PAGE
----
Tuesday, 5 November 2013

Children of the Corn Should Have Been Way Better

I recently watched Stephen King's Children of the Corn and while I thought it was good, I was disappointed.  There is so much potential with this movie.

Primarily, I didn't like how we were almost immediately introduced to two out-of-town adults, Burt and Vicky.  I understand that throwing adults into an isolated and adultless community makes for an interesting concept; however, there's so many other interesting directions this movie could have taken right from the get go.

Like the fact that this village is entirely run by children.  It is a religious cult run by a child prophet.  That opens up so many questions!
  • Isaac is a prophet, so what did God tell him?
  • Job and Sarah missed the meeting with Isaac and his followers that Sunday.  What did they miss?
  • What did Isaac tell the kids?  How did he rally them together and convince them to kill all the adults and organize them to do so?  His plan was practically flawless.
  • Where are they getting their resources?  Is it just from that guy at the gas station?  Because that doesn't seem very reliable, especially when they kill him.
  • The kids sacrifice themselves when they turn 18.  How do they continue the population?  Don't be snarky now, I know where babies come from.  My point is that their cult is loosely rooted in Christianity, and if Christianity says no sex before marriage, do they disregard that rule or do they get married early?  There seem to be no couples at all, aside from Burt and Vicky, and Job and Sarah seem to be the youngest members of the community.
    • Though really, Rachel is definitely having an affair with both Amos and Malachai.  She gives them the sex eyes anytime they're both on screen together.
  • What happens when Isaac turns 18? Who will lead them?
It's its own culture.  You could do a documentary on it.  They've been doing this for three years.  They're clearly doing something right.

Then there's Joseph, the boy who runs away.  He "can't take it anymore." Missed opportunity for some sort of backstory, some sort of personal account about how he and the other kids were treated under Isaac's rule.  He promised Job and Sarah that he would come back for them.  A good story would have been to keep Joseph alive and write a plot around how he escapes and rescues anyone who wants to escape.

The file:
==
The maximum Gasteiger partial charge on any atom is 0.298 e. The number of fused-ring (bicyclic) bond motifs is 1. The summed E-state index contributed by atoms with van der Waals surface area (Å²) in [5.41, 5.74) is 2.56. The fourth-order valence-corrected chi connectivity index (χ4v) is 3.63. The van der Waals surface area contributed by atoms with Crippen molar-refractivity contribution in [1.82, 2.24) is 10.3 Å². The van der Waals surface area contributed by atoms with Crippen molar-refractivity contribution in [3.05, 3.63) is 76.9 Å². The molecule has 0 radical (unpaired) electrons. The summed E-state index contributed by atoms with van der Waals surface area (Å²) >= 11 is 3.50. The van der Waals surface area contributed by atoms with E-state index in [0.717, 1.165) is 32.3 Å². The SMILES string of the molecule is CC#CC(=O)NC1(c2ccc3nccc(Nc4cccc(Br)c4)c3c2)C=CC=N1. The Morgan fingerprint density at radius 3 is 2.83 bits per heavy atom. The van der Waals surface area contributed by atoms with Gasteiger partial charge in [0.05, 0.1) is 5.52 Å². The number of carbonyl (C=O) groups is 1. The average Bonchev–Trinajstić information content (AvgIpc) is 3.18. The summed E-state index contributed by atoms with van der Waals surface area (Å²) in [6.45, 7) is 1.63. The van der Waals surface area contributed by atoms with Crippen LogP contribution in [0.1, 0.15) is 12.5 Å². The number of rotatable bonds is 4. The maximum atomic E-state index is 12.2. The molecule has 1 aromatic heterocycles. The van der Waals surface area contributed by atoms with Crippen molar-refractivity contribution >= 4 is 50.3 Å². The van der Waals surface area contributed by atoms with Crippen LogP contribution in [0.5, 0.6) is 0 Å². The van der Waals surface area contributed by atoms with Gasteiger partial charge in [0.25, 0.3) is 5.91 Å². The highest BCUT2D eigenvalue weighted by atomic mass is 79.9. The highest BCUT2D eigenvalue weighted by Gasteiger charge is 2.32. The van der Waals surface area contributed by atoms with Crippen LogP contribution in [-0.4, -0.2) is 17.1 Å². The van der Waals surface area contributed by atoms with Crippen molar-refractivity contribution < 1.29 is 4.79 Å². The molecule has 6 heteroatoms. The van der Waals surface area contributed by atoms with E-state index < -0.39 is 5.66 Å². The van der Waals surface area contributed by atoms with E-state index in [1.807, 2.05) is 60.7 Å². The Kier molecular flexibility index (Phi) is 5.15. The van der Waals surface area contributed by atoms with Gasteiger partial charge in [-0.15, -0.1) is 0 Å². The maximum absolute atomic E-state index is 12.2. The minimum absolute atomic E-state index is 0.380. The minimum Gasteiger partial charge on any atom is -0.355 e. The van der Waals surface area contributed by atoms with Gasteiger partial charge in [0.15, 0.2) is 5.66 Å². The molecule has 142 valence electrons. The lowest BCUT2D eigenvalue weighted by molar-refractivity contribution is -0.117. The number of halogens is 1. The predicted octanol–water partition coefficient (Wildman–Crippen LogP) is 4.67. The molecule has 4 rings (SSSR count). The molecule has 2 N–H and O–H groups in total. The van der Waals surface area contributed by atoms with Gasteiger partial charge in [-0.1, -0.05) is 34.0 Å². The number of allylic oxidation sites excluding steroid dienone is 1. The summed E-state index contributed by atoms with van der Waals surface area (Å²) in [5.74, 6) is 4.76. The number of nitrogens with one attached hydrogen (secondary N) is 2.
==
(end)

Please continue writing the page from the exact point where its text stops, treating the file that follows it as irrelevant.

Sarah has the gift of sight.  Why is this not a more prevalent motif in the movie?  This is a fantastic phenomenon!  She get's the fever three years ago and now draws pictures that predict the future.  Why is there so little focus on this?  Sarah could easily be the main character for this reason.  What if she were able to predict the future and then alter it by knowing what is supposed to happen?  She could have used that to help her and Job and Joseph escape.  It's so interesting that the non believer is the one with the powers.  Why is she not leading (or helping to lead, as she is quite young) a counter movement?  Her ability keeps her and her brother safe from Isaac and Malachai because Isaac believes it is a gift rather than a threat.  Why has he not taken her under his wing and have her as his right hand woman?  A prophet and a seer should go well together. 

Around the 60 minute mark, Burt walks in on the ceremony where Amos is about to sacrifice himself.  Rachel then stabs Burt, sends for Malachai, then everyone chases him through the town.  I think it would have been cool if they killed off Burt's character and now the plot is about Vicky trying to protect Job and Sarah and take them in as her own children.  Because let's be honest, the fact that those four get out relatively unscathed in the end is pretty lame.

Not long after, Malachai and the others turn on Isaac and decide to crucify him.  So to sort of answer one of my questions, I guess when Isaac is gone, Malachai becomes leader.  But what happens when Malachai turns 18?  He must be turning 18 soon.  He looks pretty old.

I really didn't like how easily swayed many of the children were.  What, did they go from, "lol, good idea, kill the adults," to "lol, guess that was a bad idea," just like that?  What the hell.  Make them more difficult to convince at the very least.

Things get weird really fast at this point.  He Who Walks Behind the Rows comes for Isaac and Malachai and the corn is alive and there's demonic clouds and no one is concerned that an entire cornfield is on fire (does fire even kill demons?).

The end is really sudden and lame.  There's no falling action.  Just climax then lameness.  They decided to let Job and Sarah stay with them (good, because they'd be jerks otherwise) and then that crazy believer Rachel tries to kill them so they knock her out.  They just walk off down the road with an unconscious body in the front seat of their car and a dead body still in the trunk.  The movie needs some sort of epilogue.  How are Burt and Vicky going to explain how they acquired two kids and the crazy situation they'd been in?  What are the kids in Gatlin going to do now that they've converted back to normalcy?  What if Rachel wakes up and continues the cult?

All in all it was a decent movie, it just could have been way better.

As a side note, I am, for some reason, oddly attracted to Malachai, but--and hear me out-- only when his mouth is closed.  His mouth is WAY too big and his lips just flap everywhere when he talks.



No Malachai stop.  Shut your big mouth.

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